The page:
Old Dec 20, 11, 6:42 pm
  #9  
TA
 
Join Date: Nov 1999
Location: if it's Thursday, this must be Belgium
Programs: UA 1K MM
Posts: 6,128
http://www.flyertalk.com/forum/unite...ics-sound.html
TA is offline  
Old Dec 20, 11, 6:43 pm
  #10  
 
Join Date: Jan 2005
Location: yyz
Programs: Non-Rev Lifetime
Posts: 1,918
Originally Posted by sbm12 View Post
Another possibility is the opening (or closing) of cargo doors. Those are often controlled by a screw drive and the amount of time the sound is being heard is about the same as what it takes to get the door open.
Bingo!
PropWasher is offline  
Old Dec 20, 11, 7:28 pm
  #11  
FlyerTalk Evangelist
 
Join Date: Jun 2002
Location: n.y.c.
Posts: 13,362
Originally Posted by sbm12 View Post
Another possibility is the opening (or closing) of cargo doors. Those are often controlled by a screw drive and the amount of time the sound is being heard is about the same as what it takes to get the door open.
Sounds similar to the screw drives in the wings?
nerd is offline  
Old Dec 21, 11, 6:03 am
  #12  
 
Join Date: Nov 2006
Programs: Flying Blue, easyJet Plus (!)
Posts: 1,762
Originally Posted by enviroian View Post
Interesting. Come to think of it I've only have heard it on a 320. I've been on the 318,319, 321, 340, 330...nope never heard it either.
Happens on all EZY A319s and 320s.

Neil
pacer142 is offline  
Old Dec 23, 11, 8:12 am
  #13  
 
Join Date: Oct 2010
Location: CLT
Posts: 181
Originally Posted by nerd View Post
Sounds similar to the screw drives in the wings?
I'll guess you are thinking of the flap and slat drive systems...

Depending on design (electric or hydraulic driven), you might hear the motor drives for these when the flaps/slats are extended/retraced. This will depend on ambient background noise levels though.

For the OP, I would agree with the other posters about the sound being the cargo door operating system
CLTmech is offline  
Old Dec 23, 11, 10:42 am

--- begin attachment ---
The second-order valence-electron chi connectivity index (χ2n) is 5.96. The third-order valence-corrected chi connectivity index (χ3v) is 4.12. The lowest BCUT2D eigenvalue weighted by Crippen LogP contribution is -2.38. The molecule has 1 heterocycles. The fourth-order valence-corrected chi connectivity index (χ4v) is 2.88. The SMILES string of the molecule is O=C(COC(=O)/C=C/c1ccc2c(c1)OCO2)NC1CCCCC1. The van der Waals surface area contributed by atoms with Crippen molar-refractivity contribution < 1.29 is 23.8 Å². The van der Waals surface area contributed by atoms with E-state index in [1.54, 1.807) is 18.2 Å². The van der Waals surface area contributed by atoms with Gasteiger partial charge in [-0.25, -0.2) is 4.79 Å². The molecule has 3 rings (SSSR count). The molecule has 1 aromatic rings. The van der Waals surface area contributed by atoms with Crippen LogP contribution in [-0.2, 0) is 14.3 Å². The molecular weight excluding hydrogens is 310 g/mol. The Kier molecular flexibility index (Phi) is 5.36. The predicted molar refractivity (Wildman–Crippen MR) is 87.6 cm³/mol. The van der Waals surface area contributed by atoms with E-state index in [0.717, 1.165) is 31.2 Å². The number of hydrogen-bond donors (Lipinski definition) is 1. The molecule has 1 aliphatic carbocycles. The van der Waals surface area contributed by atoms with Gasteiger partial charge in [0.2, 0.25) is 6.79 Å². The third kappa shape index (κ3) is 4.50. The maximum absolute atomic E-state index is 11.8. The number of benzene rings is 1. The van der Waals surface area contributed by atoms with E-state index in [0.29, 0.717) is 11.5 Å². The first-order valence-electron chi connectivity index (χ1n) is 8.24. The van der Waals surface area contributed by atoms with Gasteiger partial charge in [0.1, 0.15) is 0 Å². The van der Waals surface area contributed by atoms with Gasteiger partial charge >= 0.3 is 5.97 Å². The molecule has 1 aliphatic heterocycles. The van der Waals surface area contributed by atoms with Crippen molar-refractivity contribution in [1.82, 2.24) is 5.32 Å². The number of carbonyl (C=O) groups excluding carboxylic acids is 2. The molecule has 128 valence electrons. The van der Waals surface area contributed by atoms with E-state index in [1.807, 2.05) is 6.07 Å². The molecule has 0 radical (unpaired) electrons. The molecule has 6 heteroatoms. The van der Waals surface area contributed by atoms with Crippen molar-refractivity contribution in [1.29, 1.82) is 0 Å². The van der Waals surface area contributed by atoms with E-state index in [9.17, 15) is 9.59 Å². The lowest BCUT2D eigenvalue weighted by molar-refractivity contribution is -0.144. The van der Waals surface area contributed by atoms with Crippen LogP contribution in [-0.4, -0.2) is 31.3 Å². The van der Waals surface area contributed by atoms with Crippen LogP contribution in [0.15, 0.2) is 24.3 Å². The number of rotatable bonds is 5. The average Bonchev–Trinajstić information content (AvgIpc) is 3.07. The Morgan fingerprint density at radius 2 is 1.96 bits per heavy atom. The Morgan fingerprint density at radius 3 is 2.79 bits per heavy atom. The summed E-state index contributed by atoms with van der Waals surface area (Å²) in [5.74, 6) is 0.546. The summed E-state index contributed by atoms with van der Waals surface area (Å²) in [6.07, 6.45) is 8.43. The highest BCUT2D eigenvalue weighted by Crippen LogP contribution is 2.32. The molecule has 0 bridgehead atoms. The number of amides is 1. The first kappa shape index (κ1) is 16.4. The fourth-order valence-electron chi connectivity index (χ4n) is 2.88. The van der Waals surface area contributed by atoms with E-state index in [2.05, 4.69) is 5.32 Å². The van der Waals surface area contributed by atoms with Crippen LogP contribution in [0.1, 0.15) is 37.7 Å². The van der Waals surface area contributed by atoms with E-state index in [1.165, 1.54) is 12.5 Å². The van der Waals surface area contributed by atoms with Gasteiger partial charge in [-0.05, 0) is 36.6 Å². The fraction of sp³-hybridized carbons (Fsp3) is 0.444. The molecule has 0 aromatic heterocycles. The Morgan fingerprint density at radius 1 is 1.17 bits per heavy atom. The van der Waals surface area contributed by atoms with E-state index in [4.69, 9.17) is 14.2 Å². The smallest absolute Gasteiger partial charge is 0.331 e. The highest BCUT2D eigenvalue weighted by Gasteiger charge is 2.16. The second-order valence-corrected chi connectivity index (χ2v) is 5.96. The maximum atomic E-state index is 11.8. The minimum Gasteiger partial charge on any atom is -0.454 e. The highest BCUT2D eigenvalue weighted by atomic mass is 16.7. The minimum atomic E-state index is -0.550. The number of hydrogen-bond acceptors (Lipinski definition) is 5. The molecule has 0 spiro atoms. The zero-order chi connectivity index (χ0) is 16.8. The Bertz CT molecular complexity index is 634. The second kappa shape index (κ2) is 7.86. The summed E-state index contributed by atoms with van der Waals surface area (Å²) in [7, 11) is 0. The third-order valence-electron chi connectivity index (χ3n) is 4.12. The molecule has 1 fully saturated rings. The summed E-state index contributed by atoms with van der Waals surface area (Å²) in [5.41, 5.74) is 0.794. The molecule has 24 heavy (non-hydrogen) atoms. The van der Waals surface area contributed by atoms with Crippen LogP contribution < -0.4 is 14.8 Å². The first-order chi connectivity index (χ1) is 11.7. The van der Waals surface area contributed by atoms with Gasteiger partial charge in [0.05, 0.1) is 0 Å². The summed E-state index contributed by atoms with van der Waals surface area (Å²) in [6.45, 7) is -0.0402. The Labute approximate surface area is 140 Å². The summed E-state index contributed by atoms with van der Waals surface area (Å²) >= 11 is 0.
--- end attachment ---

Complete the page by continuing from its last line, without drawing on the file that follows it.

#14  
 
Join Date: Aug 2008
Location: ABQ, LAX, ORD, TLV and beyond
Programs: Mostly a free agent nowadays: UA,AA, LH, DL; Starriott (er, Bonvoy); Hilton; Amex Plat
Posts: 1,581
Cranky Flyer once likened the sound to a "dying seal."
zcat18 is offline  
Old Dec 27, 11, 4:49 pm
  #15  
 
Join Date: Jan 2005
Location: yyz
Programs: Non-Rev Lifetime
Posts: 1,918
Other noises to listen for

One thing about older B-747's there was no visible indication at the door switch for the ground person to confirm the door was latched. You had to listen for it.

Just because the door was flush didn't mean it was latched.

A motor rotates the cams around the pins, securing the door. A ground worker depresses a lever on the outside of the door, which mechanically swings the eight lock sectors into place over the latch cams, blocking them from rotating open. The sequence, which takes less than 30 seconds, is reversed to open the door.
http://community.seattletimes.nwsour...3&slug=1307064

I'm still not convinced the door in the above example was properly latched.

On Feb. 24, 1989, the front cargo door of United Flight 811 tore off in flight near Honolulu, sending nine passengers, including 24-year-old Lee Campbell and 61-year-old Mary Handley, to their deaths. The plane was a 19-year-old 747-100 with weak lock sectors, scheduled to be changed sometime in the next 18 months. After that accident, the FAA ordered steel locks installed on all 747s within 30 days.

Last edited by PropWasher; Dec 27, 11 at 5:23 pm
PropWasher is offline  

Thread Tools
Search this Thread